What a Shame
A brilliant talmid chacham (Torah scholar), who taught Torah to thousands both in person and through shiurim (classes) on several websites, was recently discovered to have violated several extremely serious Torah, Rabbinic, and ethical prohibitions which lie at the very core of Orthodox Judaism. People discussed with me that they are upset, shaken, shocked, or hurt by the recent unmasking of that scandal. Unfortunately, it was not the first violation of its kind by prominent rabbinic figures and, it will probably not be the last, rachamana litzlan (G-d protect us). For many it causes personal, religious, or ethical difficulties, or a combination of those.
How are you reacting to that news? Perhaps you have found yourself asking questions like these:
How could it be? I just don’t understand it. How could a person so involved in Torah also behave in such a way?
My seminary hired him and clearly made a serious error. How can I trust any Torah or hashkafah (religious outlook) that I learned in my seminary altogether?
He probably was crazy. Geniuses are sometimes like that. He was just in space. It’s a shame he needs to be dragged through such a scandal. Nebach (pity).
Must be lashon hara (slanderous speech). I am not mekabeil (I don’t accept its veracity).
How can I trust any rabbanim (rabbis)? Why should the one I have a religious relationship with be any different?
If that is how rabbis and scholars act, then why am I religious?
The issue is complex and multifaceted. An important issue to examine in this situation, and those like it, is a mental health condition called Narcissistic Personality Disorder and a personality trait often known as narcissism.
Each one of us has habits, traits, and long-standing patterns of behavior that are with us from youth and throughout life. We describe that cluster of behavior and interaction as “personality.” Some people tend to have more “anxious personalities,” others “cheerful personalities,” and some “introverted personalities.” Personality does not only describe how a person usually acts, but often gives a hint as to how she will behave in the future. An “anxious personality” might take finals time harder than her friends. A “cheerful personality” might not mind his bad date as much as his friends do. An “introverted personality” possibly prefers a quiet Shabbos afternoon with a book. Personalities are not really so simple or so predictive, but we often think about ourselves, and others, in terms of personalities. “That’s SOO your type!” is a common refrain in contemporary language.
Sometimes, one’s personality includes a pattern of behavior that seriously impedes his function or his interaction with others. In mental and behavioral health, those are sometimes termed “personality disorders” to indicate that the individual has patterns of behavior that, without intervention, are probably going to obstruct his life performance. Individuals with personality disorders might be very successful in general, but will usually fall short in at least one area, such a relationships or societal function.
Narcissistic Personality Disorder
One type of personality disorder is Narcissistic Personality Disorder (NPD). Features of this disorder include an inflated sense of self, arrogant behavior, and an inability to empathize with another person. In addition, narcissists are often so caught up with their sense of self that they sell themselves very well. They often have magnetic personalities, charm, charisma, and a winning sense of humor. Part of NPD as currently defined (APA, 2013) means that the individual suffers from impairments in interpersonal functioning in the realm of empathy or intimacy. Deficiencies regarding empathy include difficulty recognizing or identifying with the feelings and needs of others. Impairments regarding intimacy include having relationships that are largely superficial or that exist to serve self-esteem regulation but contain little genuine interest in others. In addition, it is common for a person with Narcissistic Personality Disorder (NPD) to become extremely irate or even dangerous toward a person or group that threatens his superiority.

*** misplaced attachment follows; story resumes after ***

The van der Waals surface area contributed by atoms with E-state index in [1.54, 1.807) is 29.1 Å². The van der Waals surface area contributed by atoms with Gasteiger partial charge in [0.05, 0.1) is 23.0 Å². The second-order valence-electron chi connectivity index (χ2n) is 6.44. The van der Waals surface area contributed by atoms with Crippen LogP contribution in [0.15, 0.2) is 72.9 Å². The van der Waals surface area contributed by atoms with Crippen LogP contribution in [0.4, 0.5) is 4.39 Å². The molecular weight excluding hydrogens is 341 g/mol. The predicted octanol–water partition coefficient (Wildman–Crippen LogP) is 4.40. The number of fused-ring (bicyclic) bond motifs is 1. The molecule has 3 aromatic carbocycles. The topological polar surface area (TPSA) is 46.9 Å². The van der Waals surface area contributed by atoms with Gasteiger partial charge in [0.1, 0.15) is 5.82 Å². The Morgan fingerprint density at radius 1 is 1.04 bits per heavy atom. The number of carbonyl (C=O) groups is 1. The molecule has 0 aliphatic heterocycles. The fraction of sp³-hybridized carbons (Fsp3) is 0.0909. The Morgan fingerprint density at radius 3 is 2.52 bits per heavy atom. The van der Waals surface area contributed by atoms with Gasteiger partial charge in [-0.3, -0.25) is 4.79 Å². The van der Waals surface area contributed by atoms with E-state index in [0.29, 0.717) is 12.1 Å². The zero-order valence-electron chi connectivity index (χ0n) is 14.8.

Almost everyone has features of this personality on occasion. Yet, if these traits are severe, long lasting, and severely impede an area of functioning, they might be termed Narcissistic Personality Disorder. NPD, like other personality disorders, does not need to inhibit all functioning. It describes and forecasts significant impairment in some aspects of life. Some individuals that might have had NPD went down in infamy, such as Joseph Stalin. Others, such as Steve Jobs, became fabulously famous. Yet both of them had significant feelings of grandiosity that undermined their abilities to have secure, meaningful, healthy relationships that were not based on mass murders or tantrums.
It is fascinating that the Talmud (Yevamos 79a) highlights three traits which the Jewish tradition prizes over all others: being merciful, bashful, and kindheartedness. Narcissistic Personality Disorder cuts at the heart of all three of those ideas. One that has it is usually unempathic, unnaturally bold, and uncharitable.
The Spectrum of Personalities
Personality disorders express extreme levels of personalities and traits. Yet, it is helpful to look at personality as a spectrum. Most personalities are a mixture of positive and negative traits. The negative aspects, if taken to an extreme, would qualify as one of the several clinical personality disorders. Yet, if these traits do not severely impede functioning, they do not meet the threshold of a diagnosis. Correspondingly, many people have some aspects of narcissism in their personality, but not enough to severely impair their functioning. It is sometimes commonly accepted to call those with some narcissistic tendencies or traits “narcissists,” but there are no universal or objective criteria for that term.
Narcissism and Leaders
On the flip side, some level of narcissism might be both positive and beneficial. Narcissists can usually succeed better in some interpersonal interactions. The inhibitions, self-doubts, and shyness that might mitigate or inhibit some from socializing present less issues for narcissists. They tend more to the side of grandiosity, self-assuredness, and boldness, which can help them function well socially. Some even suggest that aspects of narcissistic personality are really the true manifestation of one’s strength and positive ego attributes, helping to fight criticism and self-doubt, which are not truthful.